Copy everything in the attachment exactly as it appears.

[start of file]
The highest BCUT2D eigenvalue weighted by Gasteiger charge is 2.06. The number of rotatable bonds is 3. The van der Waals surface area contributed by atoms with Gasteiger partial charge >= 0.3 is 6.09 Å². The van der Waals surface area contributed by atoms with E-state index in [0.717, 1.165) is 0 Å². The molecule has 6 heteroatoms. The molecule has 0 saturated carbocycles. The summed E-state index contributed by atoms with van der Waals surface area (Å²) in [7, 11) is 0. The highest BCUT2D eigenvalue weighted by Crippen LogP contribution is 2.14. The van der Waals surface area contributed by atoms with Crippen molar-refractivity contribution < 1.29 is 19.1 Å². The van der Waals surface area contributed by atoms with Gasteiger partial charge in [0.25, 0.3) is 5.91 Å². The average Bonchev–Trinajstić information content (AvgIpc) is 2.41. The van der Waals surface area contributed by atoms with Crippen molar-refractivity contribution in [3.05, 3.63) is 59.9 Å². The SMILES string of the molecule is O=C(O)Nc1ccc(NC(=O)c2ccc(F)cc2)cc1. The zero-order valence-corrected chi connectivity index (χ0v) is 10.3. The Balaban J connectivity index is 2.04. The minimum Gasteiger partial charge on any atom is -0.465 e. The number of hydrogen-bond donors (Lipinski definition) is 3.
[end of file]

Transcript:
The highest BCUT2D eigenvalue weighted by Gasteiger charge is 2.06. The number of rotatable bonds is 3. The van der Waals surface area contributed by atoms with Gasteiger partial charge >= 0.3 is 6.09 Å². The van der Waals surface area contributed by atoms with E-state index in [0.717, 1.165) is 0 Å². The molecule has 6 heteroatoms. The molecule has 0 saturated carbocycles. The summed E-state index contributed by atoms with van der Waals surface area (Å²) in [7, 11) is 0. The highest BCUT2D eigenvalue weighted by Crippen LogP contribution is 2.14. The van der Waals surface area contributed by atoms with Crippen molar-refractivity contribution < 1.29 is 19.1 Å². The van der Waals surface area contributed by atoms with Gasteiger partial charge in [0.25, 0.3) is 5.91 Å². The average Bonchev–Trinajstić information content (AvgIpc) is 2.41. The van der Waals surface area contributed by atoms with Crippen molar-refractivity contribution in [3.05, 3.63) is 59.9 Å². The SMILES string of the molecule is O=C(O)Nc1ccc(NC(=O)c2ccc(F)cc2)cc1. The zero-order valence-corrected chi connectivity index (χ0v) is 10.3. The Balaban J connectivity index is 2.04. The minimum Gasteiger partial charge on any atom is -0.465 e. The number of hydrogen-bond donors (Lipinski definition) is 3.